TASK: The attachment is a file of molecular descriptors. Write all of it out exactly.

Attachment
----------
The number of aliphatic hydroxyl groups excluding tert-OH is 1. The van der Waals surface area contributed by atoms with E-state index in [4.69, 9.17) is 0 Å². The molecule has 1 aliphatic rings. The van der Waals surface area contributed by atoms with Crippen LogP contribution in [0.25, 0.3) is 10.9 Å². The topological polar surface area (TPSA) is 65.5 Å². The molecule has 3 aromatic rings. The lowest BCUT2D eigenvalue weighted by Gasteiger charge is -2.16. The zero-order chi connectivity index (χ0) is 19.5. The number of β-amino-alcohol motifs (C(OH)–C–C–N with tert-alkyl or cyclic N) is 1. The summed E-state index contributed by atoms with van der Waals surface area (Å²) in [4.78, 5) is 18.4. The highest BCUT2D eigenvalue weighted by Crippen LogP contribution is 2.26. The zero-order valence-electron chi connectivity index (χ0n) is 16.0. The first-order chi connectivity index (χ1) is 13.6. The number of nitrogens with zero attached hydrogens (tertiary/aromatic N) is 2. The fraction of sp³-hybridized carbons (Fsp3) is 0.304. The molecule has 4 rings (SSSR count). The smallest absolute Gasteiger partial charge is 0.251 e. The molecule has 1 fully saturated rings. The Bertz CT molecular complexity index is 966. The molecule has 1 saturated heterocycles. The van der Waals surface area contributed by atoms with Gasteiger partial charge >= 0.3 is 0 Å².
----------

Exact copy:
The number of aliphatic hydroxyl groups excluding tert-OH is 1. The van der Waals surface area contributed by atoms with E-state index in [4.69, 9.17) is 0 Å². The molecule has 1 aliphatic rings. The van der Waals surface area contributed by atoms with Crippen LogP contribution in [0.25, 0.3) is 10.9 Å². The topological polar surface area (TPSA) is 65.5 Å². The molecule has 3 aromatic rings. The lowest BCUT2D eigenvalue weighted by Gasteiger charge is -2.16. The zero-order chi connectivity index (χ0) is 19.5. The number of β-amino-alcohol motifs (C(OH)–C–C–N with tert-alkyl or cyclic N) is 1. The summed E-state index contributed by atoms with van der Waals surface area (Å²) in [4.78, 5) is 18.4. The highest BCUT2D eigenvalue weighted by Crippen LogP contribution is 2.26. The zero-order valence-electron chi connectivity index (χ0n) is 16.0. The first-order chi connectivity index (χ1) is 13.6. The number of nitrogens with zero attached hydrogens (tertiary/aromatic N) is 2. The fraction of sp³-hybridized carbons (Fsp3) is 0.304. The molecule has 4 rings (SSSR count). The smallest absolute Gasteiger partial charge is 0.251 e. The molecule has 1 fully saturated rings. The Bertz CT molecular complexity index is 966. The molecule has 1 saturated heterocycles. The van der Waals surface area contributed by atoms with Gasteiger partial charge >= 0.3 is 0 Å².